Insectes Sociaux

, Volume 51, Issue 2, pp 113–116

Worker policing persists in a hopelessly queenless honey bee colony (Apis mellifera)

Research article

DOI: 10.1007/s00040-003-0708-y

Cite this article as:
Châline, N., Martin, S.J. & Ratnieks, F.L.W. Insect. Soc. (2004) 51: 113. doi:10.1007/s00040-003-0708-y

Summary

In queenright colonies of Apis mellifera, worker policing normally eliminates worker-laid eggs thereby preventing worker reproduction. However, in queenless colonies that have failed to rear a replacement queen, worker reproduction is normal. Worker policing is switched off, many workers have active ovaries and lay eggs, and the colony rears a last batch of male brood before dying out. Here we report a colony which, when hopelessly queenless, did not stop policing although a high proportion of workers had active ovaries (12.6%) and many eggs were laid. However, all these eggs and also worker-laid eggs transferred from another colony were policed. This unusual pattern was repeated eight weeks later by a second queenless colony made using worker bees from the same mother colony, which strongly suggests genetic determination.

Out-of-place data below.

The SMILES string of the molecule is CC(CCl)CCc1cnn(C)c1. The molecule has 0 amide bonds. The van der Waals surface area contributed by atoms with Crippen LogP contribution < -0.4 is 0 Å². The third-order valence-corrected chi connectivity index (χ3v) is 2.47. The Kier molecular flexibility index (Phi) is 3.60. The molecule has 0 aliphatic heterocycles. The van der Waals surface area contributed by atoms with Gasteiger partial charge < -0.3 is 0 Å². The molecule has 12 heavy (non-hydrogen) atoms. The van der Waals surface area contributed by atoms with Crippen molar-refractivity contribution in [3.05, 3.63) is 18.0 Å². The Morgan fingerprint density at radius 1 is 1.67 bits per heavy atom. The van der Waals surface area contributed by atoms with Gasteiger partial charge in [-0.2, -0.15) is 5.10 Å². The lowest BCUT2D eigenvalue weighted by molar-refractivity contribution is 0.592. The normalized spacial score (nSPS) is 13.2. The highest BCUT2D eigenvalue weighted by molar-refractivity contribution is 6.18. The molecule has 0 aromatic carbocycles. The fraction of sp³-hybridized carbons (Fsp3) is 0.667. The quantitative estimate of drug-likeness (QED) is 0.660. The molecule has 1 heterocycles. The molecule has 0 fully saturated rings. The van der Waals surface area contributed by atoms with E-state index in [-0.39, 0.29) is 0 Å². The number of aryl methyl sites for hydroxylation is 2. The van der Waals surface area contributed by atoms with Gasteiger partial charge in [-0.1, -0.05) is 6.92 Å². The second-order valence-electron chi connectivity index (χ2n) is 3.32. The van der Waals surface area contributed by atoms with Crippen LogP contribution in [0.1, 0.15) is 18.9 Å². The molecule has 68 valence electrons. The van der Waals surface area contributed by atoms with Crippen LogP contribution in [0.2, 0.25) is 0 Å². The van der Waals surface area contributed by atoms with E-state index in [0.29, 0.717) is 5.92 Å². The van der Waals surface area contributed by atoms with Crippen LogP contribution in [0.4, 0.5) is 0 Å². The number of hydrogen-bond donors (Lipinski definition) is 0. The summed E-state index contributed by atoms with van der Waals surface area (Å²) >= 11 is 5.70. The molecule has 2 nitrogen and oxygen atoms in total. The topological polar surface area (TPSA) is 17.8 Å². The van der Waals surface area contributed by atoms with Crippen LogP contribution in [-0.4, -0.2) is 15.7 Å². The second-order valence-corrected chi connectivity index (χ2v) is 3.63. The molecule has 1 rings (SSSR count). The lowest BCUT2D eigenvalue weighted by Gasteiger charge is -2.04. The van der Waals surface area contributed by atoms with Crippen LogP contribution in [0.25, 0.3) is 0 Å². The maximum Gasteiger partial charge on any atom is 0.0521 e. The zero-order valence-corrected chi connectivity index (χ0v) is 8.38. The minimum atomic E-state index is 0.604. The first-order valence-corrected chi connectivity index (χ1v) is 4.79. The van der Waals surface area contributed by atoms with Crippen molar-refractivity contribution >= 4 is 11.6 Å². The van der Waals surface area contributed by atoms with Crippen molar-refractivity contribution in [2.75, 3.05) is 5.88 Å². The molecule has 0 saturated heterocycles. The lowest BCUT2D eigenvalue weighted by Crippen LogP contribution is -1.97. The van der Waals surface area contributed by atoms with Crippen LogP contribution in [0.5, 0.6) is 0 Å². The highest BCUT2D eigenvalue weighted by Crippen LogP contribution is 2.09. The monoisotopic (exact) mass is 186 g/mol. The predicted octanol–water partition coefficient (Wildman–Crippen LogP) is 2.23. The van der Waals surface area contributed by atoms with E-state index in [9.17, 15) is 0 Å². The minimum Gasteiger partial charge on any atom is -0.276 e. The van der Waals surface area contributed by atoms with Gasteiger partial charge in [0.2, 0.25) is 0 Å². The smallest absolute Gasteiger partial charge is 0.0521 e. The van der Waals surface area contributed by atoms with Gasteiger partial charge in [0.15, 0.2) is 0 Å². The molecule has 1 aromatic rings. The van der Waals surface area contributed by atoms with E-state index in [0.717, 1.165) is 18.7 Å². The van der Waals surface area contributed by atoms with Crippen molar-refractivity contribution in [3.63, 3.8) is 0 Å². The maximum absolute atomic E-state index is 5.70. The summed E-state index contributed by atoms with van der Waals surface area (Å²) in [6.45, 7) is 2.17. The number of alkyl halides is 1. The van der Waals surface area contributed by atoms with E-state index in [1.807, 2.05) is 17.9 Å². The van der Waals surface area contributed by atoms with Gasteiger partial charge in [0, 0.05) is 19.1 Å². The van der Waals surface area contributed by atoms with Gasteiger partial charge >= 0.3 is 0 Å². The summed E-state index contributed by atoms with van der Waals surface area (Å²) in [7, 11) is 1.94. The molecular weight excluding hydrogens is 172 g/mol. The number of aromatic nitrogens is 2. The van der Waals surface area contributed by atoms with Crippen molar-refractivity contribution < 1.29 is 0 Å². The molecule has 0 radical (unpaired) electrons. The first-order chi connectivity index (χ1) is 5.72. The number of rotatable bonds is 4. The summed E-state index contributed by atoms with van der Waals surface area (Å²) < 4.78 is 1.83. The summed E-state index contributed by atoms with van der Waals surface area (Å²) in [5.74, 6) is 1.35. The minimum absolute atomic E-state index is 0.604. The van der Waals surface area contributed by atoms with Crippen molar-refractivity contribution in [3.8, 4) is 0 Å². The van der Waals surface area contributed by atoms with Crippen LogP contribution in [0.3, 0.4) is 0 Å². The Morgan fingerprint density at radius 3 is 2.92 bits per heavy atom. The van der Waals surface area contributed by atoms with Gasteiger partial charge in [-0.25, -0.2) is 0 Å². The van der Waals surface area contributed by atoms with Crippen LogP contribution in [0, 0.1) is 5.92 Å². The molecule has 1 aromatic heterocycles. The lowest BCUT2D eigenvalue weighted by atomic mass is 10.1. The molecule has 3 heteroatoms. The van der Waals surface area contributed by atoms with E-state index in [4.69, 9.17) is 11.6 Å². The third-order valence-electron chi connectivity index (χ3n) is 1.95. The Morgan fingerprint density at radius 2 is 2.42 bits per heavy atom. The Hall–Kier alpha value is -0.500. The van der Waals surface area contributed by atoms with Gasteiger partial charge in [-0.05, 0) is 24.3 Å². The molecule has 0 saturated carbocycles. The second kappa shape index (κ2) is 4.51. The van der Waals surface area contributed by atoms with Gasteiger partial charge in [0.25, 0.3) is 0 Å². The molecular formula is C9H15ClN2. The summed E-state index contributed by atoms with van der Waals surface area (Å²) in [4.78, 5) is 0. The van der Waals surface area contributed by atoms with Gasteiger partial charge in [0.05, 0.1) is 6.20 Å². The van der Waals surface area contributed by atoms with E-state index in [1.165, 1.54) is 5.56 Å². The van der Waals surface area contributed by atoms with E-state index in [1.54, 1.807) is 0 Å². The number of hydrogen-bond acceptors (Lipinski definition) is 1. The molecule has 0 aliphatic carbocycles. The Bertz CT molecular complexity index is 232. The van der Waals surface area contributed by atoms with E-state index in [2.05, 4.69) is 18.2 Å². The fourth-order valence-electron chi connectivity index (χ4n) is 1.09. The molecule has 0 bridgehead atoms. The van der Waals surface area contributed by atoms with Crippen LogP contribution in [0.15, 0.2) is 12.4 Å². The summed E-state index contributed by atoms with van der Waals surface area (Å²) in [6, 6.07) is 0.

Worker policingqueenless colonyworker reproductionApis melliferahoney bees

Copyright information

© Birkhäuser-Verlag Basel 2004

Authors and Affiliations

  • N. Châline
    • 1
  • S. J. Martin
    • 1
  • F. L. W. Ratnieks
    • 1
  1. 1.Laboratory of Apiculture & Social Insects, Department of Animal and Plant SciencesUniversity of SheffieldSheffieldUnited Kingdom